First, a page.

Glossary of Terms

Self-reported Identity: We asked the study participants to identify the terms that New Mexicans of Spanish-speaking descent use to describe themselves. The terms they most frequently listed were Chicano, Hispanic, Latino, Mexican, Mexican American, Spanish, and Nuevomexicano.

NMS: New Mexican(s) of Spanish-speaking descent.

Continental Ancestry (commonly referred to as "genetic ancestry"): The proportion of a person's ancestors that came from Europe, the Americas, and Africa.

We estimated continental ancestry from genetic markers collected from mouthwash samples provided by study participants. The estimates involved comparison of the DNA markers from the study participants to DNA markers in reference populations from Europe, the Americas and Africa.

We chose these continental categories because they reflect intermarriage between Native Americans and people that came to the US from Europe and Africa beginning around 500 years ago. Since our reference samples only include populations from Europe, the Americas, and Africa, our estimates are only a partial description of continental ancestry in NMS.

Other limitations of continental ancestry testing are provided by the National Institutes of Health:

"Genetic ancestry testing has a number of limitations. Test providers compare individuals’ test results to different databases of previous tests, so ethnicity estimates may not be consistent from one provider to another. Also, because most human populations have migrated many times throughout their history and mixed with nearby groups, ethnicity estimates based on genetic testing may differ from an individual’s expectations. In ethnic groups with a smaller range of genetic variation due to the group’s size and history, most members share many SNPs, and it may be difficult to distinguish people who have a relatively recent common ancestor, such as fourth cousins, from the group as a whole."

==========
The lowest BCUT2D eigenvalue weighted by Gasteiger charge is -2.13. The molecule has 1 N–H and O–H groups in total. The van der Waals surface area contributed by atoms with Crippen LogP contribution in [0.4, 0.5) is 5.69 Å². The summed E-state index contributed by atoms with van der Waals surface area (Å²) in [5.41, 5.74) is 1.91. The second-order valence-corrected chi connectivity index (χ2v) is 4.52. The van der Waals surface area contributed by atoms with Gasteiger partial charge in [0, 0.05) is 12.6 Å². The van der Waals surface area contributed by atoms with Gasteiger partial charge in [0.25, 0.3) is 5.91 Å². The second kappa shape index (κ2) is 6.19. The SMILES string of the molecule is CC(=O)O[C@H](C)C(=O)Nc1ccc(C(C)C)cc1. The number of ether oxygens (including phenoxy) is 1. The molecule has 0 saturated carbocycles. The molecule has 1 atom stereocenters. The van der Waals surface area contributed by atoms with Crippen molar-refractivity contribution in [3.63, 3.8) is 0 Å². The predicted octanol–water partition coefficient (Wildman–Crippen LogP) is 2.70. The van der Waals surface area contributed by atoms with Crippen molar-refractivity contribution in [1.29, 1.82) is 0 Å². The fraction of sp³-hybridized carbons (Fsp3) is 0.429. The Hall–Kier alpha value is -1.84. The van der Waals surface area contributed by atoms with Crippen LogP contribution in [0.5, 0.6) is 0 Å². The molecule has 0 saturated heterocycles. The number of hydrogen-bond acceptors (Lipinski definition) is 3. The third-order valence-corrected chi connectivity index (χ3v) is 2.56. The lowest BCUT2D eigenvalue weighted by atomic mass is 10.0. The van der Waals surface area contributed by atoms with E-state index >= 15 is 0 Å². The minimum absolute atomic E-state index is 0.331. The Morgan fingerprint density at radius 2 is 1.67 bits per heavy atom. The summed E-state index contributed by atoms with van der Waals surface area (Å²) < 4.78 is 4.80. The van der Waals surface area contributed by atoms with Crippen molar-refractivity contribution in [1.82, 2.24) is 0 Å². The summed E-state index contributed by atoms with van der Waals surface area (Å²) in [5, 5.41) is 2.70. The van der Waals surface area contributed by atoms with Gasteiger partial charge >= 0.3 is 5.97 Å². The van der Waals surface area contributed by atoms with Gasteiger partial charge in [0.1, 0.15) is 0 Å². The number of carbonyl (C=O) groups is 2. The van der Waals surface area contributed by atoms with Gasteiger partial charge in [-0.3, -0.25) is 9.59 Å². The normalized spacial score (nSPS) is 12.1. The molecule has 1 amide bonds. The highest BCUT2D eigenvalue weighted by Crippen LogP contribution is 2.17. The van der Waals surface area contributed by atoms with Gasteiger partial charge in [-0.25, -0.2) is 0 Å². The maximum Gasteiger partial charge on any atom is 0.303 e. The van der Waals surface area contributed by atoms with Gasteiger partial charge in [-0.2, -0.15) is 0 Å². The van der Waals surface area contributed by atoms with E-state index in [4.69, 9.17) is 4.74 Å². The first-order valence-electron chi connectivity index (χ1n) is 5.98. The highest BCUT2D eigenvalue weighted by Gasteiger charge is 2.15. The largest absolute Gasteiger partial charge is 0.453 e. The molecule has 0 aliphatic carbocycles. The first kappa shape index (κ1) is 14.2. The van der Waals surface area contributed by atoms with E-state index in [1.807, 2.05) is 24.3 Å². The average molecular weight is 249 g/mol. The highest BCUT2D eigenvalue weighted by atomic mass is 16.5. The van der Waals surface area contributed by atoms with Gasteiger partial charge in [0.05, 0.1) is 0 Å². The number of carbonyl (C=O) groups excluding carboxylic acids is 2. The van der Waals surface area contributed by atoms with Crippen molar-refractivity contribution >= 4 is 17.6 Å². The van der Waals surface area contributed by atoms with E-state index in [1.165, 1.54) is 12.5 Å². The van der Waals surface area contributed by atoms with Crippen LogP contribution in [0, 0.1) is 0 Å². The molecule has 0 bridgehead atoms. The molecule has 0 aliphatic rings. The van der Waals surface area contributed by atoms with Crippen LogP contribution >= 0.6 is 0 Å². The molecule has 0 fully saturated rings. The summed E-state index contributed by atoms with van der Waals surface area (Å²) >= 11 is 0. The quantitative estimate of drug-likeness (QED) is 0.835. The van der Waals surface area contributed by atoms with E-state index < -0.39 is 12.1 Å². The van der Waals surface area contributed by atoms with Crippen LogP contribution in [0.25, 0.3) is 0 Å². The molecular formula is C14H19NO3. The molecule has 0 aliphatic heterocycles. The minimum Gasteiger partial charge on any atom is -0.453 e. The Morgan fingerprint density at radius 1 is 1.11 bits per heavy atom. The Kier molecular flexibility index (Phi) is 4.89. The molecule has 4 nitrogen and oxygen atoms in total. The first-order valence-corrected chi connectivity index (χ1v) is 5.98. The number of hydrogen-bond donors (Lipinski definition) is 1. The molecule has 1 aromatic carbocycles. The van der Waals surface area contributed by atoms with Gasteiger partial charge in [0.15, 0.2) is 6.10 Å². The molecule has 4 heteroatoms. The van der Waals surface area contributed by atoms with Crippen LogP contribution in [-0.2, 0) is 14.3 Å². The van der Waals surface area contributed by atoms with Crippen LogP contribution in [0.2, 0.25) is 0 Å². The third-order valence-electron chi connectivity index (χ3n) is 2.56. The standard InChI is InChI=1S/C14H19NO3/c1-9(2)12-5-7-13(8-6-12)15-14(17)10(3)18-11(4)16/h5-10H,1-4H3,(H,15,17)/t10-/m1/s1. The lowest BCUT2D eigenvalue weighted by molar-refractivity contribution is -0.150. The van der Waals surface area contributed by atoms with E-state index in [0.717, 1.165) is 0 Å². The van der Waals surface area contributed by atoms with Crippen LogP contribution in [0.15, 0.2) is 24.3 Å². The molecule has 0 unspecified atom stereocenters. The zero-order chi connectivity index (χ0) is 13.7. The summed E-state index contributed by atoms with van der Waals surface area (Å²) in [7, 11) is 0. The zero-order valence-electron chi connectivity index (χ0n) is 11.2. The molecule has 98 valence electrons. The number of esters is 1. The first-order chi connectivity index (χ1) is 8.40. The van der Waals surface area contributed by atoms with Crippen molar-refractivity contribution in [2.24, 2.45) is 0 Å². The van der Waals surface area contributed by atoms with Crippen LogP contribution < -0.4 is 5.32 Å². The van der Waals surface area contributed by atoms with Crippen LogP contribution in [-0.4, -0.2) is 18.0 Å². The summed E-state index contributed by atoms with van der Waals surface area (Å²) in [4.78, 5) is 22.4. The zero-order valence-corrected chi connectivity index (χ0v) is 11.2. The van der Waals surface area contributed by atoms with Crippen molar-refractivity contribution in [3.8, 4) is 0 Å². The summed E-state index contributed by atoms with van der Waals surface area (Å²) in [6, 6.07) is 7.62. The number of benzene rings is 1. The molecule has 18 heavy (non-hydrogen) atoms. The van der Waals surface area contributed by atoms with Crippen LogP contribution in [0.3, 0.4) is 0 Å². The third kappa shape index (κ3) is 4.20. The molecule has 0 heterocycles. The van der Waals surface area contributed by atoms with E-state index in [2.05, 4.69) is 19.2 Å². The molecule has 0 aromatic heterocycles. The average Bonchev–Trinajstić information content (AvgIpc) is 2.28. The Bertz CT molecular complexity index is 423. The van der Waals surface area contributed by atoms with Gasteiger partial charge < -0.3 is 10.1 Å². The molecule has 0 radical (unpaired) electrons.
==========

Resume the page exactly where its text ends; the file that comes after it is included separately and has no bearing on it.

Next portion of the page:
View a video on how we collected DNA

Body Mass Index: Body Mass Index (BMI) is a number calculated from a person's weight and height. BMI provides a reliable indicator of body fatness for most people and is used to screen for weight categories that may lead to health problems. (Definition from the CDC).

Income: We asked participants about their household income, the total amount earned by all people who live in their home. They were ask to choose from the following categories:

  • Less that $5,000
  • $5,000 through $11,999
  • $12,000 through $15,999
  • $16,000 through $24,999
  • $25,000 through $34,999
  • $35,000 through $49,999
  • $50,000 through $74,999
  • $75,000 through $99,999
  • $100,000 and greater

Education: We asked participants how much formal schooling they had completed. They were ask to choose from the following categories:

  • Some high school or less
  • High school graduate or GED
  • Some college/technical or vocational school/Associate's degree
  • Four-year college graduate
  • Some postgraduate courses/advanced or professional degree

Biomarker: An indicator of a biological state or condition. Often, biomarkers are measures of biological substances found in blood or other bodily fluids, such as cholesterol count or a hormone level. However, other characteristics, such as blood pressure or weight, can also be considered biomarkers.

Some of the biomarkers in this study were measured from dried blood spots. For more information about this kind of analysis, please see McDade, Williams, and Snodgrass -- What A Drop Can Do (Demography 44, 2007)

Skin color: The color of skin comes mostly from the combination of melanin, which adds brown tone, keratin, which adds yellow tone, and blood, which adds pink tone, that can been seen on the surface of skin. We measured skin color as skin reflectance, the amount of ultraviolet (UV) light that is reflected by skin. The less UV light is reflected, the lighter skin appears.

We measured skin color because it may play a role how people view themselves and are viewed by others with regard to group membership. Skin color has been shown by other researchers to vary in Hispanics in different regions of the United States. It has also been shown previously to be associated with patterns of health risk in Hispanics.

How We Collected DNA Samples

How We Collected Blood

How We Processed Collected Blood